Jansen said, “Some are starting to point out, though, there was indications these charges should not have been brought. That there was enough evidence in the beginning for prosecutors to see this was not a winnable case on murder. And that perhaps it is mob rule controlling these prosecutors, making them afraid to do anything but what the mob wants. Now there’s even the idea and I can’t believe they even let cell phones into this jury room, that these jurors were photographed and there’s an idiot on social media saying how we have to make sure we get a similar outcome to other stories, which is so funny because they’re making this into a racial thing when the three people that were shot were all white. Here’s the danger of threatened jurors now on top of mob rule influencing prosecutors. What does this say about our justice system?”

Barkdoll said, “And remember last week there was the juror in this case that was already dismissed that made the joke to a deputy sheriff that then had to be dismissed from the jury. If you’re picked in one of these juries are we getting into a situation where you’re going to have trouble finding people who want to serve because of the dynamics that you’re describing? These people are placed in a really difficult situation. We know of cases where these jurors, threats are directed at them, various other things. It’s certainly a question, but again, we’re not even halfway through the trial at this point. There’s still a lot to go. We’ll see what the defense rolls out. The prosecution can still then come back and do what’s called rebuttal evidence. We don’t know what that might look like. They, of course, then have to do their closing, so this trial could still go on for quite a long time and we simply don’t know yet what all the evidence is going to be.”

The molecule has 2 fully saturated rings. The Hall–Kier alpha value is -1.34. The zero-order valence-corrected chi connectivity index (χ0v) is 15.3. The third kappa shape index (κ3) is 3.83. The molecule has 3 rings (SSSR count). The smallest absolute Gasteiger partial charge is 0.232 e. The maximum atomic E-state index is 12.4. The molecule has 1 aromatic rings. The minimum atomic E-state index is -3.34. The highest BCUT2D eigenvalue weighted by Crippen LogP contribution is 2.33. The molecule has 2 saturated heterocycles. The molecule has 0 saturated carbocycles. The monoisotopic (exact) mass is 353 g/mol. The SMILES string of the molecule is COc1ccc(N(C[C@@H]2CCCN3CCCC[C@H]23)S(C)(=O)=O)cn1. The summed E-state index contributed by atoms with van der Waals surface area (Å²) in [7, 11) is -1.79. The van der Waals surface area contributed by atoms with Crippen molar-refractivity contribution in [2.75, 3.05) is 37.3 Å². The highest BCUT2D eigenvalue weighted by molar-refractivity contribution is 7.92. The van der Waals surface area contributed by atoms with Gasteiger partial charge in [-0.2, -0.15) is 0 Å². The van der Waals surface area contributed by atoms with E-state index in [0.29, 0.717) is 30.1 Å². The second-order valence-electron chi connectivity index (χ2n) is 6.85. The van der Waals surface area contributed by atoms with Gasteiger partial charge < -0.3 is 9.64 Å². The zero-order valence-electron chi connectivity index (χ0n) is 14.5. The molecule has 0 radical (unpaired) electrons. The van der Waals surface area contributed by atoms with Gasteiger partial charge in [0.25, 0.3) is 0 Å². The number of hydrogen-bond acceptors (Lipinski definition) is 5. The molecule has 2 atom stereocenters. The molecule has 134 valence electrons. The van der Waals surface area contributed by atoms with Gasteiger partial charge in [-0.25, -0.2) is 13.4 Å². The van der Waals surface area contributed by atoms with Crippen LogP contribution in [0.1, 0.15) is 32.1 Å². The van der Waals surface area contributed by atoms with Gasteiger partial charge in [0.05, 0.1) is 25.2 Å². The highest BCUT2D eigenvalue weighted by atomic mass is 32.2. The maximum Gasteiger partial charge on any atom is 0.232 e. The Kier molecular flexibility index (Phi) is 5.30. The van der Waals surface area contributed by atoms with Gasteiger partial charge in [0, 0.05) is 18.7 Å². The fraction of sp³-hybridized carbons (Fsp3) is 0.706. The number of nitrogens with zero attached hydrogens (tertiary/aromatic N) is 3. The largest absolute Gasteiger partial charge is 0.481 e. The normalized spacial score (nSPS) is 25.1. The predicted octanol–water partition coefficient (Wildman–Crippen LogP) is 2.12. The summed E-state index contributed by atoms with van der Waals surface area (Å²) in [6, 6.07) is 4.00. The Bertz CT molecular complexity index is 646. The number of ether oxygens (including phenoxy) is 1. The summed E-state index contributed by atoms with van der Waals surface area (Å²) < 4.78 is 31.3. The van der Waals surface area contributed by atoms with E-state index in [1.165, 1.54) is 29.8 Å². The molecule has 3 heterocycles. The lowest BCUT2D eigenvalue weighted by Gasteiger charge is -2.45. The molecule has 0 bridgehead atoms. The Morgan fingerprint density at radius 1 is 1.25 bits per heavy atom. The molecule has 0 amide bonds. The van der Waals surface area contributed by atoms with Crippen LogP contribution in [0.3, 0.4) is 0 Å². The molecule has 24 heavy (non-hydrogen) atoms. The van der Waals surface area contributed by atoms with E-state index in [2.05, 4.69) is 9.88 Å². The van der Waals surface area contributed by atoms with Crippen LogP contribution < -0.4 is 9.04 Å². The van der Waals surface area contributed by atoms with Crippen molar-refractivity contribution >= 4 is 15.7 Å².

You could have more evidence of what big internet companies push on you if new law passes

US lawmakers want to require social media platforms to let uses see content not shown them by the algorithms.  

Barkdoll said, “I think this is a great idea and this is a bipartisan bill that was introduced yesterday in the US House. It came out of that House Judiciary Committee Anti-Trust Subcommittee. They are the ones that have been so carefully scrutinizing Facebook and Google about the use and abuse of these algorithms. So they’ve introduced this bill, Republicans and Democrats, that would require these big internet platforms to show you, the consumer, information that would not have been directed to you but for the algorithm. So you would essentially get this whole list of other information outside of what they call the filter bubble. So it would totally change the way you interact with these platforms. You would essentially get the list that the platform prescribes based on the algorithms. Then you would get what I’ll call the organic list that would not have been generated outside of the algorithms. I think there’s a lot of support for this. If I had to predict, I think this thing gets through the House. There’s people in both parties that support it. The Senate seems like the vote could be there to support it to the extent they’ve been scrutinizing this as well. So I think there’s a really good chance this could become law.”